Drawing on Walter Benjamin's writing and simmering land disputes in central India, the "cautionary tale of where we are heading as a global society" scoops the £8000 award
“In Centralia, Poulomi Basu continues to focus her gaze on the interrelation between violence, state power, and gender,” says Monica Allende, member of the jury for the PHM Grant. “By intertwining multilayered fictional narratives she aims to challenge the viewer’s perception of reality, as well as established neocolonialist histories.
“In an era of post-truth and fake news, where we battle for control of ‘official’ narratives, Basu’s work forces us to reflect on our own prejudices and educated preconceptions. Despite addressing such complex issues, the work is both illuminating and engaging – a testament to her innate ability as a documentarian. The result is a beautifully executed story which is thoroughly deserving of the winning grant.”
Shot in the forests of central India, Basu’s work reflects the fractured, confused existence in an area in which both the land and its resources are under dispute. It was picked out from a 35-strong shortlist by a jury of photography specialists – Genevieve Fussell, senior photo editor at The New Yorker; Roger Ballen, photographer and artist; Emilia Van Lynden, artistic director of Unseen; and Monica Allende, independent photo editor and cultural producer.
The £3000 second prize went to Paolo Ciregia for Perestrojka, a series of manipulated reportage photographs he compiled during the Ukranian war. “Perestrojka links the documentary with the imaginary” says Roger Ballen. “In this series of photographs Paolo Ciregia has been able to transform the so-called real with a particular vision that borders on fact and fiction. As a result, the images are challenging and singular.”
The £2000 third prize went to Igor Pisuk for Deceitful Reverence, a long-term autobiographical project showing intimate self-portraits and scenes from everyday life. “Deceitful Reverence is a deeply personal rumination on addiction” comments Genevieve Fussell. “Rendered in stark black-and-white, the photographs pulse with energy and certain mental and emotional states of mind.
“Though mystery pervades the project with subjects often blurred beyond recognition, I found myself drawn in by the moods Pisuk evokes. At once graphic and raw, his approach to image-making felt fresh and alive.”
Six photographers received honourable mentions in the main prize – Vasantha Yogananthan for A Myth of Two Souls; Farshid Tighehsaz, From Labyrinth; Giulio Di Sturco, Aerotropolis; Dylan Hausthor, Wood Grain Lick; Emeric Lhuisset, L’Autre Rive; and Tommaso Protti, Terra Vermelha.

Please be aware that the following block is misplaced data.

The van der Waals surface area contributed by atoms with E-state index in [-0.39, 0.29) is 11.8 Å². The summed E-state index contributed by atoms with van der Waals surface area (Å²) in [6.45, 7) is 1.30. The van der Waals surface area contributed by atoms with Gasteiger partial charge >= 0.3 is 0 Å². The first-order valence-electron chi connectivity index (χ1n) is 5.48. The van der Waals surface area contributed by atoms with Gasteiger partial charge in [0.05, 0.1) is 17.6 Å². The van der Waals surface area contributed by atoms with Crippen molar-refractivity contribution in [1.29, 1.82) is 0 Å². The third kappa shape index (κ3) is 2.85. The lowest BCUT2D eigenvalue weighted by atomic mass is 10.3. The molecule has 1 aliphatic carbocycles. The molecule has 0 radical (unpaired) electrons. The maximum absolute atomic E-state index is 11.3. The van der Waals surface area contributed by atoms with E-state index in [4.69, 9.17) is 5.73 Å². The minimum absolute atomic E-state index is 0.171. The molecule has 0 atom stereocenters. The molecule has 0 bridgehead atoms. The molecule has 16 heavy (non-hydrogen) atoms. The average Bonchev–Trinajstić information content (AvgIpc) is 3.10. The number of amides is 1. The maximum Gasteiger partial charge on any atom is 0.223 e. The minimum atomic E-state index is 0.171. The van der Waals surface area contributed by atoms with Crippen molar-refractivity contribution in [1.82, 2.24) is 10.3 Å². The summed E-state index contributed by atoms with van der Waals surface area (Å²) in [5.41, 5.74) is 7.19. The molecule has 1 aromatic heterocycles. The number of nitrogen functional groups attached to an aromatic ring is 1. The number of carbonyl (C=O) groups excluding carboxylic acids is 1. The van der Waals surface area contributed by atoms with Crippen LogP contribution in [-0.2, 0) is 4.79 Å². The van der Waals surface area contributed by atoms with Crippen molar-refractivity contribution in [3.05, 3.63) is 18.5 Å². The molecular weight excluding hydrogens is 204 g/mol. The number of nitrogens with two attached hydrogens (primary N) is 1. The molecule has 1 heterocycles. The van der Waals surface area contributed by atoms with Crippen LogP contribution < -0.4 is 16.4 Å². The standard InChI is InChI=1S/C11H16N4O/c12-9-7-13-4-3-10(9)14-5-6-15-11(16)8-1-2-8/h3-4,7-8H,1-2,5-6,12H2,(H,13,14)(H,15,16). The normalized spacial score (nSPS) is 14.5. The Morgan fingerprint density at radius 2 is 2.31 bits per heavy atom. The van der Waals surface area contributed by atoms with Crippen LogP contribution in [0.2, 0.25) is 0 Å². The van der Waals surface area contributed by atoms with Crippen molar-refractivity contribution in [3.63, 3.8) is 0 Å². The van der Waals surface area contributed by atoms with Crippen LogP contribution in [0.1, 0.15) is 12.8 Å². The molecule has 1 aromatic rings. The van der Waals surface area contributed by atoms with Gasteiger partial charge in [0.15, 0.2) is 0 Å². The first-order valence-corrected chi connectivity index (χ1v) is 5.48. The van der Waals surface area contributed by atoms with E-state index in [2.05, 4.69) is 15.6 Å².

The £2000 New Generation Prize, which is awarded to a photographer under 30 years of age, went to Greek photographer Panos Kefalos for Saints, a personal journey into the lives of Afghan families living in Athens, Greece. Two honourable mentions were awarded, one to Simone Sapienza for Charlie Surfs on Lotus Flowers, and another to Leonard Pongo for The Uncanny: Chapter IV.
The Cortona On The Move Prize, which grants a solo exhibition at the Italian festival in July went to Bieke Depoorter for As It May Be, a multimedia project which looks at Egyptian society after the 2011 revolution. Arianna Rinaldo, Cortona OTM’s artistic director, awards this prize, and she commented: “To enter the lives of the other is not easy for a photographer. To document without intruding. To accept criticism directly from the subjects portrayed. To fill in layers of doubts and blanks. Depoorter allows all this with her project As It May Be.
“Conceived as a book since the beginning, the images portray the insides of homes, and families in Egypt who opened their doors to the photographer on various visits. Writing on the images themselves is not a novelty in contemporary documentary photography. What is peculiar in Depoorter’s project is that the levels of intervention are not only from the people portrayed but also people on the street. Citizens of this country that with their words add interpretation, comments, and thoughts on what and how the image is done.
“It is an open conversation in which the photographer not only humbly offers her own work for a deeper analysis from the inside, but also allows the work to change, to conceal or reveal different elements on the basis of third person intervention. A true act of collaboration which allows the viewer to enter into the stories and hear multiple voices.”